Dear Friends in Christ,
Grace and peace to you. I am writing to report on Fifth Avenue Presbyterian Church’s plans for Autumn 2020 in regard to worship, programming and building usage. Let me cut straight to the substance of our plan.
The “Coronavirus Task Force” (Greg Dow, Mark Moreland, Dave Roberson, Janeen Sarlin, Charlene Han Powell and me) was unanimous in making a set of recommendations to the Session of the church. This past Tuesday, the Session unanimously approved the following:
- That, barring some significant change in the facts on the ground and government recommendations for large group gatherings, Fifth Avenue Presbyterian Church will not resume corporate (i.e., in-person) worship in the sanctuary or the Kirkland Chapel until the Session of the church deems it safe. We will host weddings (currently 10 or less people) and funerals/memorial/interment services (currently 10 or less people) if participants agree to abide by FAPC’s distancing policies.
- That the church offices will reopen in the fall of 2020. Our plan is to have the staff return to working in the church building with heightened safety measures. Individual appointments may be made to visit with church staff for carrying out church business or for talking with the clergy. Distancing rules and mask wearing will be required.
- That the church will not book outside rentals until the Session deems it safe.
- That the Skinner Shelter will remain closed until the Session deems it safe to reopen.
- That the Ecumenical Outreach Partnership—our innovative street outreach ministry which now includes “A Place at the Table” (our Matthew 25 “feed the hungry” program) will be continued and even enhanced to respond to human need in this time.
- That the Session of the church hear regular updates from the Coronavirus Task Force as circumstances change and be prepared to pivot to fully open status in short order. This may not happen until a vaccine is widely available.
On what grounds did we make this decision? The Center for Disease Control and numerous medical experts agree that the most dangerous setting for transmitting the coronavirus is “an indoor location where a large group of people engage in singing, chanting, or cheering.” In other words, second only to a crowded night club, a broad survey of public health experts rate worship services as a “9 out of 10” on their list of the most dangerous settings in regard to transmittal of the virus. Many ecclesiastical bodies (including the Presbytery of New York City) caution against resuming worship at this time. This is, in part, because there are now many documented cases of worship services (in this country and abroad) that have become “super-spreader” events.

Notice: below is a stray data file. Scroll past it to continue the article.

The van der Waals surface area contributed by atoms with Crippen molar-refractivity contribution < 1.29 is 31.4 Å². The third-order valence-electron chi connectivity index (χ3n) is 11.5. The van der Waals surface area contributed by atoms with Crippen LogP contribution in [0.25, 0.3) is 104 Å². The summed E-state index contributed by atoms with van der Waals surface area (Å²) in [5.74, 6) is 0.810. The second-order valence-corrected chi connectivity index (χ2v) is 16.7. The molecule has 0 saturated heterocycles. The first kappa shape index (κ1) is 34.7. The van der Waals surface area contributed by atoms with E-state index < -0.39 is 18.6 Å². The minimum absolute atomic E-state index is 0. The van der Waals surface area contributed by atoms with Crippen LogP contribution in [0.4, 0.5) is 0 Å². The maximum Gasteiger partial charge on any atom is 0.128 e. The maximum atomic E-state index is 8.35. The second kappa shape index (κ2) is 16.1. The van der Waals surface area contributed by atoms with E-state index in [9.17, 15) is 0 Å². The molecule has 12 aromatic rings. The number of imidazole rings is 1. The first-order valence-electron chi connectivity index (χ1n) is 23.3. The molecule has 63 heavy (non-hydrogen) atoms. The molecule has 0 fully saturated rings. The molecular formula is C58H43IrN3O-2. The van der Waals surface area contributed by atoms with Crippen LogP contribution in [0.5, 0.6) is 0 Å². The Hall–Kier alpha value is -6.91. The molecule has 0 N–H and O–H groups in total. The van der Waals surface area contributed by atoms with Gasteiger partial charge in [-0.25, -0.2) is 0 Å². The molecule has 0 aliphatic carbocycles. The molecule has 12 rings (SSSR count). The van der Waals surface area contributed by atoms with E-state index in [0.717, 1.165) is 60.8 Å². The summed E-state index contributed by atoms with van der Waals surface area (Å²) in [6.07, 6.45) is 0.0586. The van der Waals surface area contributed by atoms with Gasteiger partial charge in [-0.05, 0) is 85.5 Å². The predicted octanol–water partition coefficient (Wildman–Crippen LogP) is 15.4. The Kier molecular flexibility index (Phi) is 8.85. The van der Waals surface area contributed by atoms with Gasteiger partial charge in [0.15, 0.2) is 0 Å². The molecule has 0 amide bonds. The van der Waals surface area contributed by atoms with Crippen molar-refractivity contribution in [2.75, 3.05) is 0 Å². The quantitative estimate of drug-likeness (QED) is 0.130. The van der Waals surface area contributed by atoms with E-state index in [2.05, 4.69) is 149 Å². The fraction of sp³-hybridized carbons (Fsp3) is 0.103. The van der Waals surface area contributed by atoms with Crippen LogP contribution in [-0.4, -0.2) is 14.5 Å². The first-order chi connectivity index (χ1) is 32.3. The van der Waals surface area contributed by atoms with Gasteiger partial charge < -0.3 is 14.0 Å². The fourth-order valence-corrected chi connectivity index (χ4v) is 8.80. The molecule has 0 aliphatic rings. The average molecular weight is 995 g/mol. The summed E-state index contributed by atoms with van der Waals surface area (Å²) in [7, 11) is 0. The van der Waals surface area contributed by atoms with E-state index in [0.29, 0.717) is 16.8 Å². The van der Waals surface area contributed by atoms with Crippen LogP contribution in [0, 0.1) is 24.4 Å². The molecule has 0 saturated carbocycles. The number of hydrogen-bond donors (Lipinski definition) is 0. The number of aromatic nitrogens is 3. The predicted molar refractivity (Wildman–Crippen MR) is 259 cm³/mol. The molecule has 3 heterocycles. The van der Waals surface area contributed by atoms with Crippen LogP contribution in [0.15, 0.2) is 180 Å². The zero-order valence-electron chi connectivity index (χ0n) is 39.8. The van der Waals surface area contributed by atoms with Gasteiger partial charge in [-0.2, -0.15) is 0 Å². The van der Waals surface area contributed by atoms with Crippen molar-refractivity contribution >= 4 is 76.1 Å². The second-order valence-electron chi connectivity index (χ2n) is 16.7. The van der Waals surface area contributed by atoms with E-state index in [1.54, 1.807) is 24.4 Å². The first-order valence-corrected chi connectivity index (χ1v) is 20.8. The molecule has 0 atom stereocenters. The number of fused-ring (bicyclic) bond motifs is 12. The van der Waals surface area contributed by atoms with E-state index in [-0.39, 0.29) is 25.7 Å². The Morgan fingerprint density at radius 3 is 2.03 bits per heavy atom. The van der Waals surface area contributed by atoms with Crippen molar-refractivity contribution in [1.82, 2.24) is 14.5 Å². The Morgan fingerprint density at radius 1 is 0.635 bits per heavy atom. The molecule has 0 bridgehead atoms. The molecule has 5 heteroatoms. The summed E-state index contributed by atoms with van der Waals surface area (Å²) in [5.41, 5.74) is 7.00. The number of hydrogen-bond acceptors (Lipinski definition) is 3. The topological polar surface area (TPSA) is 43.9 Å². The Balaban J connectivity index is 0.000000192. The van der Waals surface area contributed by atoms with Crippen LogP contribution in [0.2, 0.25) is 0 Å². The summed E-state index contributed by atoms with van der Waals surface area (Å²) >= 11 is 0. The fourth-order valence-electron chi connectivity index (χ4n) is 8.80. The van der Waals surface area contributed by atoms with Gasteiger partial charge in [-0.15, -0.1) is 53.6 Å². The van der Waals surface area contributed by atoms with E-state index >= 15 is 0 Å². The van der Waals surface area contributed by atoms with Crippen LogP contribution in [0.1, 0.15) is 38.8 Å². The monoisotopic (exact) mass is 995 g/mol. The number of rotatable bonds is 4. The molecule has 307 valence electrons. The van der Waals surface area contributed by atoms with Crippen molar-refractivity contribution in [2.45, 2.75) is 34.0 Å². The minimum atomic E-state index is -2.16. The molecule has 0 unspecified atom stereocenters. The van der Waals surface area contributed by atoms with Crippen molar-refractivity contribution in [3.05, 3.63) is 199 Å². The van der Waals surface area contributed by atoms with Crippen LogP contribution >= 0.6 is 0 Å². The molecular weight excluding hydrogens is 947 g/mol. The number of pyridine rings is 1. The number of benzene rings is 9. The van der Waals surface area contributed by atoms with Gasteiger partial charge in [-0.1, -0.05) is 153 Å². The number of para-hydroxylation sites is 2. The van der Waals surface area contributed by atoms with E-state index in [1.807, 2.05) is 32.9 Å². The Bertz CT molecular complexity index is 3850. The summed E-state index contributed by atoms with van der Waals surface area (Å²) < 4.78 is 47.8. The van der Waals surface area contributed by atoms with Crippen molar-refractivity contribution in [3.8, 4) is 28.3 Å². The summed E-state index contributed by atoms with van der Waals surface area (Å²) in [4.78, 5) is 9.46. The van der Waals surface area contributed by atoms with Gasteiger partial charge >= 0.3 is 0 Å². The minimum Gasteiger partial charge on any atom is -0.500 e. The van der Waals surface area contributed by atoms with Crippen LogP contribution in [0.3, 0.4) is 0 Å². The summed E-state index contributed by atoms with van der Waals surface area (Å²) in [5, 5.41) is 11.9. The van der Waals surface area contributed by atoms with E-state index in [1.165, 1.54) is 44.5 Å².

We are beginning to see arts organizations, like the New York Philharmonic, make similar decisions for similar reasons. We do anticipate that other places of worship in the city will proceed differently based upon their own unique circumstances and assessments. Our goal is to make the best fact-based decisions we can for the health and well-being of FAPC.
Choosing to pursue this route now (a reversible decision should the situation change) gives your elected leaders (elders, deacons and trustees) and your dedicated staff time to plan for a robust fall of worship (online) and programming (online). We are already planning to host the 2020 Gotto Lecture as a webinar on October 22. We actually expect to have more people than ever participate in this hallmark FAPC event as Emma O. Green opines on religion and politics only a few weeks before a presidential election.
This fall, we will make Sunday School classes available (online) for all ages. You will see more and more FAPC community groups emerge online. Book groups focusing on racism and white supremacy in America, affinity groups like FAPC Moms and our LGBT fellowship, Bible studies like “Brothers of Job,” our FAPC Youth Group, and support groups like the Bereavement Group are all providing opportunities for people to engage each other and their faith in powerful ways. My friends, I actually believe it is possible, during this challenging time, to weave the strands of the FAPC community into even more beautiful patterns.
To do this, we need your help! We want to add your ideas to the picture that is emerging. How can we best care for FAPC’s members, best engage the world, best live out our faith, right now? What do you believe God is calling us to do to draw people deeper into engagement with Jesus Christ and with the gospel that binds our hearts together and gives us a vision for a better world? We want to hear from you! Please email [email protected] with your thoughts and dreams. We also need you to take that next step to participate. Attend weekly worship. Yes! But also, join one of FAPC’s growing list of Community Groups.
If you are having trouble connecting online or if you have no access to online content, let us know. Call the church and reach out to Lance Hurst (212.247.0490 ext. 3007). Lance stands ready to help any who do not have access to FAPC’s online content. We also have youth who want to assist any who are new to online programs like Zoom.
I fully support this direction for our beloved community. In its 212 year history, Fifth Avenue Presbyterian Church has faced enormous challenges. At every step along the way, this congregation has figured out how to live out a vibrant faith.
Together, my friends, we will continue this legacy.
With grace, patience, and sturdy hope, we can care for each other and continue to partner with God’s Spirit in healing this troubled world. I am utterly confident we will grow in faith as we go about this work. And I trust that you will do your best to help facilitate FAPC becoming the church God is calling us to be in this season: a resilient community—stubbornly determined to manifest Christ’s light, salt and leaven to the world!
With great affection and daily prayers,
Scott Black Johnston